The Mercosur summit in Salvador, capital of the Brazilian northeaster state of Bahia, is having a poor start. Mercosur member countries – Brazil, Argentina, Uruguay and Paraguay – have been unable to reach an agreement in one of the main points of the agenda: the end of double tariff.
The problem, which has been a stumbling issue for years, has to doÂ with eliminating the double tariff on imports from third countries and which are then re-exported inside the block.
At the opening session Monday, December 15, of the Common Market Council, Brazilian Foreign Affairs minister Celso Amorim said he was disappointed because Argentina, Brazil, Paraguay and Uruguay technical groups had failed to reach a consensus on the double tariff system.
"This will bring consequences: it's not only something which we should have left behind long time ago, it will make negotiations with other groups difficult, particularly with the European Union," said Amorim.
The Brazilian minister presided over the Common Market Council deliberations which bring together Mercosur ministers of Economy, Foreign Affairs and central bank authorities.
"We have always accepted that this issue would become a hurdle for negotiations with other countries or economic blocks. The moment we move from negotiations on trade preferences to free market negotiations, we run into the difficulties of not having eliminated this issue," he added.
Double tariff is the act of levying products imported to any country member of the block and again when the product goes to some other member country, "which contradicts the principle of free trade inside the block and makes imports landed in a port of another Mercosur country that much dearer."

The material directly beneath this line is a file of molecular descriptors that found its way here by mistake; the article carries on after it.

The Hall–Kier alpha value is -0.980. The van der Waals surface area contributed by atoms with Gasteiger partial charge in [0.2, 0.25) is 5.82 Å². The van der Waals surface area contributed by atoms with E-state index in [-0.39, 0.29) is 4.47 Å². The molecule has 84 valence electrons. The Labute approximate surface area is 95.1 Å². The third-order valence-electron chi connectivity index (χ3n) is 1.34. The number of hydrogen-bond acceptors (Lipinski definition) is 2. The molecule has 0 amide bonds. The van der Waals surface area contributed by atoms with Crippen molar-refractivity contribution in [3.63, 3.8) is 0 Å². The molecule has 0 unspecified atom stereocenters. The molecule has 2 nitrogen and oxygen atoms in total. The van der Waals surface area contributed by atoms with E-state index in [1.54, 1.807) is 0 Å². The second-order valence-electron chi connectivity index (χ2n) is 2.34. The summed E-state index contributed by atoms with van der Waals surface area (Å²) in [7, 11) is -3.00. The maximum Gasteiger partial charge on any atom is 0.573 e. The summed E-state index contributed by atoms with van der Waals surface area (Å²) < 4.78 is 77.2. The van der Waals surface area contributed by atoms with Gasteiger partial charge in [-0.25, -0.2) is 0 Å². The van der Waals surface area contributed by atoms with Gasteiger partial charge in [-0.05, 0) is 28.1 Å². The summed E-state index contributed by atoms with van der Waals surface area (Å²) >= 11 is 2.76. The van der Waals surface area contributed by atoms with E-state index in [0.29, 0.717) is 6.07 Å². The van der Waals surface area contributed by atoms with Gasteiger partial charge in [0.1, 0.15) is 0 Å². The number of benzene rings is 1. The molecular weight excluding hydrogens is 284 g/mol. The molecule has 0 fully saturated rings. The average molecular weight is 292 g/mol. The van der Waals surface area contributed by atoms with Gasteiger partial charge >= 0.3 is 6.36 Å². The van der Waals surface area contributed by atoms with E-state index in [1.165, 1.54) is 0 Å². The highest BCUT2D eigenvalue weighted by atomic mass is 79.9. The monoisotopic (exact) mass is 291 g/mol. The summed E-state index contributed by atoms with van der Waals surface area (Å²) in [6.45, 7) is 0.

The issue is particularly sensitive for Paraguay which since landlocked has no sea access and makes most of its imports through Argentina and Brazil.
"A great effort was done but we didn't manage to achieve it," said Amorim who nevertheless rounded up a full day of deliberations as favorable for other negotiations and anticipated several agreements to be announced Tuesday, December 16, by Mercosur presidents.
Tuesday also promises to be a hectic day because Brazil will be hosting besides the Mercosur presidential summit, a special conference of all Latinamerica and Caribbean countries, 33 in total, (including Guyana, Surinam, Cuba, Mexico and Panama) to consider cooperation in addressing the global financial, energy and food crisis plus the consequences of climate change.
The conference is also expected to address integration as an essential tool to help strengthen "different regional initiatives on the matter," according to the official release from the Brazilian Ministry of Foreign Affairs.
The region has been particularly hit by the fall in commodity prices which has fueled strong growth for the last five years. Soaring prices for energy and food have also become a serious challenge.
The meeting reflects the "strong conviction that regional dialogue and cooperation are vital for a better insertion of the region in the international system", underscores the release, adding that "dialogue between heads of state and government represents a unique opportunity to advance with a common agenda."
The Salvador meeting will also host a meeting of the Union of South American Nations, Unasur, which has two thorny issues to address: naming a secretary general and a special report on peasants' killings during the recent revolt in Bolivia.
The region's main political consulting body, the Group of Rio, will celebrate the incorporation of Cuba as a member which will also open the door to Cuban president Raul Castro to regional summits.